Cerviscope.png
Location data
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Location North Carolina, United States


Medical equipment data
Health topic Maternal mortality
Health classification Diagnosis
Project data
Status Clinical trial
Export to Open Know How Manifest
Page data
Part of Global Health Medical Device Compendium
Type Medical equipment, Project
SDGs Sustainable Development Goals SDG03 Good health and well-being
SDG09 Industry
innovation and infrastructure
Authors Kelly Wojcik
Published 2013
License CC BY-SA 3.0
Language English (en)
Page views 291

Problem being addressed[edit | edit source]

Cervical cancer is the leading cause of women’s death in developing countries. The Western Journal of Medicine estimates that it causes about 190,000 deaths per year. This is largely in part to the lack of early detection of the condition and therefore, lack of preventative measures.

Detailed description of the solution[edit | edit source]

This portable colposcope is a cervical cancer screening device that allows up to 8X magnified visual inspection of the cervix. The doctor applies acetic acid to the cervix to expose precancerous lesions, turning them white. White or green light is then used to illuminate the cancerous tissue. Whether the lesion needs to be treated or removed can be decided from there. This lightweight, inexpensive, electricity-independent device can identify precancerous tissue in a matter of minutes.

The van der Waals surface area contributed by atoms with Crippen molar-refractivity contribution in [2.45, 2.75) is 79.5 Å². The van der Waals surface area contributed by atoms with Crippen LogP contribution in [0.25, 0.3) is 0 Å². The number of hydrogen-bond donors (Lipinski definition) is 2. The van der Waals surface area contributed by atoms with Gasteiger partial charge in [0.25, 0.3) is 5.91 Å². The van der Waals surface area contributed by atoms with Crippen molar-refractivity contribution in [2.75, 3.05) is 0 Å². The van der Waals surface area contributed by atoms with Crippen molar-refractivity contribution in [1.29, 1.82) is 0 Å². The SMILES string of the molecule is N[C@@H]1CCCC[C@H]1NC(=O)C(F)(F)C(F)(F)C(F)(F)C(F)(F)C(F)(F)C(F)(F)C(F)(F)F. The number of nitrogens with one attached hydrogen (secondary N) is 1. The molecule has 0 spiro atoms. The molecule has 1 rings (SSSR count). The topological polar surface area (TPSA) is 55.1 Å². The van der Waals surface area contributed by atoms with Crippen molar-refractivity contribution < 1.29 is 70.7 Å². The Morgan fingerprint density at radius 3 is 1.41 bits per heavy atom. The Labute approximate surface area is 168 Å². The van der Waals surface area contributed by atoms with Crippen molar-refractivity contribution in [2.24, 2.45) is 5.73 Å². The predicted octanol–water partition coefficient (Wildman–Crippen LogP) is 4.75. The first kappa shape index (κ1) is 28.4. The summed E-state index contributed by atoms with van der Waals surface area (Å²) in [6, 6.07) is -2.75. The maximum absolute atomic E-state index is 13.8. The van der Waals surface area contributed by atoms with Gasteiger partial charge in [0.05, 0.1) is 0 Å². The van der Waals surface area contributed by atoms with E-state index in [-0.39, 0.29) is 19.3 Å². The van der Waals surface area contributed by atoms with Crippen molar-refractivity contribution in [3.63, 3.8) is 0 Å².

Designed by[edit | edit source]

  • Designed by: Family Health Ministries and the ImaGyn group at Duke University
  • Manufacturer location: Florida, Oregon

When and where it was tested/implemented[edit | edit source]

Ethiopia, Malawi, Guatemala, Pakistan, India, Nigeria, Kenya, Tanzania, Argentina, Honduras, Nicaragua and Haiti, 1992

Funding Source[edit | edit source]

Goldman Sachs, Applied Technologies Inc., Clinton Bush Haiti Fund ($731,130)

References[edit | edit source]

Other internally generated reports[edit | edit source]

Family Health Ministries. (July 2012). Colposcope Development. Retrieved November 13 2013 from here

Externally generated reports[edit | edit source]

Maternova. (January 11 2013). Cerviscope. Retrieved November 13 2013 from here

Chevalier-Batik, Sandra H. Holy Hormones Journal. (May 2 2009). The Story Behind the CerviScope. Retrieved November 13 2013 from here

IP and copyright[edit | edit source]

Approval by regulatory bodies or standards boards[edit | edit source]